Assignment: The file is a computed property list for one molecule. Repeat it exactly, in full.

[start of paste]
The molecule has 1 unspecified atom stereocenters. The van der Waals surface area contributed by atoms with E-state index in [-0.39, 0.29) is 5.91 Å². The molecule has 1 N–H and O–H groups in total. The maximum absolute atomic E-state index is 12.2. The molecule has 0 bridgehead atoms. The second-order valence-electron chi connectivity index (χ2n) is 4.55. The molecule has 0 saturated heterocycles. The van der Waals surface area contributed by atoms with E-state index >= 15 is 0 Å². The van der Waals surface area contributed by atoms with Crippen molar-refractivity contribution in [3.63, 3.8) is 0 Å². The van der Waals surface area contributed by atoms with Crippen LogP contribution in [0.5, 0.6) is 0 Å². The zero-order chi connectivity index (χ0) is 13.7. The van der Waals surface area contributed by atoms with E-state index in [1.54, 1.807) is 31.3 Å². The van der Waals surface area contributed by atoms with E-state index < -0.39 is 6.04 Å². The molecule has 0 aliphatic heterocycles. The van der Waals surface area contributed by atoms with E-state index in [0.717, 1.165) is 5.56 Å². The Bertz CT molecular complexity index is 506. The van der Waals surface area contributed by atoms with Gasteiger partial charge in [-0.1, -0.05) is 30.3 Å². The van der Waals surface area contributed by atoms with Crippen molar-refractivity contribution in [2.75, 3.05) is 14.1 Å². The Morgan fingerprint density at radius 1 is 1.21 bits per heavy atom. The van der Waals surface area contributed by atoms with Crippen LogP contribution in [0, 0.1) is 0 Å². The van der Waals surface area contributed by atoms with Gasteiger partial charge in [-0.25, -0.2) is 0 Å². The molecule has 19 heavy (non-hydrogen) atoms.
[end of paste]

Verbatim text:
The molecule has 1 unspecified atom stereocenters. The van der Waals surface area contributed by atoms with E-state index in [-0.39, 0.29) is 5.91 Å². The molecule has 1 N–H and O–H groups in total. The maximum absolute atomic E-state index is 12.2. The molecule has 0 bridgehead atoms. The second-order valence-electron chi connectivity index (χ2n) is 4.55. The molecule has 0 saturated heterocycles. The van der Waals surface area contributed by atoms with E-state index >= 15 is 0 Å². The van der Waals surface area contributed by atoms with Crippen molar-refractivity contribution in [3.63, 3.8) is 0 Å². The van der Waals surface area contributed by atoms with Crippen LogP contribution in [0.5, 0.6) is 0 Å². The zero-order chi connectivity index (χ0) is 13.7. The van der Waals surface area contributed by atoms with E-state index in [1.54, 1.807) is 31.3 Å². The van der Waals surface area contributed by atoms with E-state index < -0.39 is 6.04 Å². The molecule has 0 aliphatic heterocycles. The van der Waals surface area contributed by atoms with E-state index in [0.717, 1.165) is 5.56 Å². The Bertz CT molecular complexity index is 506. The van der Waals surface area contributed by atoms with Gasteiger partial charge in [-0.1, -0.05) is 30.3 Å². The van der Waals surface area contributed by atoms with Crippen molar-refractivity contribution in [2.75, 3.05) is 14.1 Å². The Morgan fingerprint density at radius 1 is 1.21 bits per heavy atom. The van der Waals surface area contributed by atoms with Crippen LogP contribution in [0, 0.1) is 0 Å². The van der Waals surface area contributed by atoms with Gasteiger partial charge in [-0.25, -0.2) is 0 Å². The molecule has 19 heavy (non-hydrogen) atoms.